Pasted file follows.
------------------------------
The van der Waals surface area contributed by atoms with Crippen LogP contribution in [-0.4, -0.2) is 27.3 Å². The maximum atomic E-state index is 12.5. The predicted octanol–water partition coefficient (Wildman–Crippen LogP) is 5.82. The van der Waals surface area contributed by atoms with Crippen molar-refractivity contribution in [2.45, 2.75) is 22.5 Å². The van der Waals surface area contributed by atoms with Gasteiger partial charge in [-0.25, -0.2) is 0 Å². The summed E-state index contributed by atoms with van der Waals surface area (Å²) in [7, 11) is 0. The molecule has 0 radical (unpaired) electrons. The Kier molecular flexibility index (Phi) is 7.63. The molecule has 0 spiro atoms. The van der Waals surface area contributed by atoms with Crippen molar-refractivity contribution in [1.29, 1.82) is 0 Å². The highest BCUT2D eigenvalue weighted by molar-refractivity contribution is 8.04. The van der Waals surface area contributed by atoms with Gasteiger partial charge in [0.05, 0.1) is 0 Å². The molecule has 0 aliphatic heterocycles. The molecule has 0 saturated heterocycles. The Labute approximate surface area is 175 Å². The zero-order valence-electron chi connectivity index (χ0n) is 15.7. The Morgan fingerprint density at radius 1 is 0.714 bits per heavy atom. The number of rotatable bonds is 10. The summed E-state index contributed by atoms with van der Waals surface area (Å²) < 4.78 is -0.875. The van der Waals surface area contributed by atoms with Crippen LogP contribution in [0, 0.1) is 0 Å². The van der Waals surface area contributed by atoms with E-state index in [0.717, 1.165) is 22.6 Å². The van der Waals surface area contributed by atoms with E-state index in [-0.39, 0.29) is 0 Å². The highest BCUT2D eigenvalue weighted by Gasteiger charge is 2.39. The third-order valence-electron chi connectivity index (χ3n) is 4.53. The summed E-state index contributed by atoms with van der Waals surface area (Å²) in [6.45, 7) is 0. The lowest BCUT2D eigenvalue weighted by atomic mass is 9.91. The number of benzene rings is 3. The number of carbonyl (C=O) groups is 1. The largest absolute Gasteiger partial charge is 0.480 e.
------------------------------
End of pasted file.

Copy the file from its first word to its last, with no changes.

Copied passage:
The van der Waals surface area contributed by atoms with Crippen LogP contribution in [-0.4, -0.2) is 27.3 Å². The maximum atomic E-state index is 12.5. The predicted octanol–water partition coefficient (Wildman–Crippen LogP) is 5.82. The van der Waals surface area contributed by atoms with Crippen molar-refractivity contribution in [2.45, 2.75) is 22.5 Å². The van der Waals surface area contributed by atoms with Gasteiger partial charge in [-0.25, -0.2) is 0 Å². The summed E-state index contributed by atoms with van der Waals surface area (Å²) in [7, 11) is 0. The molecule has 0 radical (unpaired) electrons. The Kier molecular flexibility index (Phi) is 7.63. The molecule has 0 spiro atoms. The van der Waals surface area contributed by atoms with Crippen molar-refractivity contribution in [1.29, 1.82) is 0 Å². The highest BCUT2D eigenvalue weighted by molar-refractivity contribution is 8.04. The van der Waals surface area contributed by atoms with Gasteiger partial charge in [0.05, 0.1) is 0 Å². The molecule has 0 aliphatic heterocycles. The molecule has 0 saturated heterocycles. The Labute approximate surface area is 175 Å². The zero-order valence-electron chi connectivity index (χ0n) is 15.7. The Morgan fingerprint density at radius 1 is 0.714 bits per heavy atom. The number of rotatable bonds is 10. The summed E-state index contributed by atoms with van der Waals surface area (Å²) < 4.78 is -0.875. The van der Waals surface area contributed by atoms with Crippen LogP contribution in [0, 0.1) is 0 Å². The van der Waals surface area contributed by atoms with E-state index in [0.717, 1.165) is 22.6 Å². The van der Waals surface area contributed by atoms with E-state index in [-0.39, 0.29) is 0 Å². The highest BCUT2D eigenvalue weighted by Gasteiger charge is 2.39. The third-order valence-electron chi connectivity index (χ3n) is 4.53. The summed E-state index contributed by atoms with van der Waals surface area (Å²) in [6.45, 7) is 0. The lowest BCUT2D eigenvalue weighted by atomic mass is 9.91. The number of benzene rings is 3. The number of carbonyl (C=O) groups is 1. The largest absolute Gasteiger partial charge is 0.480 e.